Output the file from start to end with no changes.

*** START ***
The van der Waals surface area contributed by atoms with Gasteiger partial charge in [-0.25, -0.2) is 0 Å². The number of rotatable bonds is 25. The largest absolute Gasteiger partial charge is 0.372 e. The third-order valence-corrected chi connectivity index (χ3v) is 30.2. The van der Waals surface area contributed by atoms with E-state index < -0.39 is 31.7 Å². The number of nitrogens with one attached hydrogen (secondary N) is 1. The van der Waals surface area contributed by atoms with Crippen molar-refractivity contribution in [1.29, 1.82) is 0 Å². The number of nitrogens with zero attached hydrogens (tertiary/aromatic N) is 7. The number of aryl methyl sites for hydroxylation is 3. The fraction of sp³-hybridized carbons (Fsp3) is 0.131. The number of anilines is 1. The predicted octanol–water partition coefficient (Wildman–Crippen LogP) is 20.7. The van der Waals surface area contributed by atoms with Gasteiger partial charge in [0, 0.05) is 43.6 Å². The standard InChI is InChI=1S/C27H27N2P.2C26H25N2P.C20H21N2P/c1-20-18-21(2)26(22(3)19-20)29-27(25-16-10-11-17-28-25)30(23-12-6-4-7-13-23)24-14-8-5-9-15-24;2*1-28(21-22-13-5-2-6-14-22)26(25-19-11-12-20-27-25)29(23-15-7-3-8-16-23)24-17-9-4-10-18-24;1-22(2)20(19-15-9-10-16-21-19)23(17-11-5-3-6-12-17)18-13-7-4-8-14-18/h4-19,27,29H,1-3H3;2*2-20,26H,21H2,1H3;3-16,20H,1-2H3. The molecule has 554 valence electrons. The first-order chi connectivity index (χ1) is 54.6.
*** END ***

The van der Waals surface area contributed by atoms with Gasteiger partial charge in [-0.25, -0.2) is 0 Å². The number of rotatable bonds is 25. The largest absolute Gasteiger partial charge is 0.372 e. The third-order valence-corrected chi connectivity index (χ3v) is 30.2. The van der Waals surface area contributed by atoms with E-state index < -0.39 is 31.7 Å². The number of nitrogens with one attached hydrogen (secondary N) is 1. The van der Waals surface area contributed by atoms with Crippen molar-refractivity contribution in [1.29, 1.82) is 0 Å². The number of nitrogens with zero attached hydrogens (tertiary/aromatic N) is 7. The number of aryl methyl sites for hydroxylation is 3. The fraction of sp³-hybridized carbons (Fsp3) is 0.131. The number of anilines is 1. The predicted octanol–water partition coefficient (Wildman–Crippen LogP) is 20.7. The van der Waals surface area contributed by atoms with Gasteiger partial charge in [0, 0.05) is 43.6 Å². The standard InChI is InChI=1S/C27H27N2P.2C26H25N2P.C20H21N2P/c1-20-18-21(2)26(22(3)19-20)29-27(25-16-10-11-17-28-25)30(23-12-6-4-7-13-23)24-14-8-5-9-15-24;2*1-28(21-22-13-5-2-6-14-22)26(25-19-11-12-20-27-25)29(23-15-7-3-8-16-23)24-17-9-4-10-18-24;1-22(2)20(19-15-9-10-16-21-19)23(17-11-5-3-6-12-17)18-13-7-4-8-14-18/h4-19,27,29H,1-3H3;2*2-20,26H,21H2,1H3;3-16,20H,1-2H3. The molecule has 554 valence electrons. The first-order chi connectivity index (χ1) is 54.6.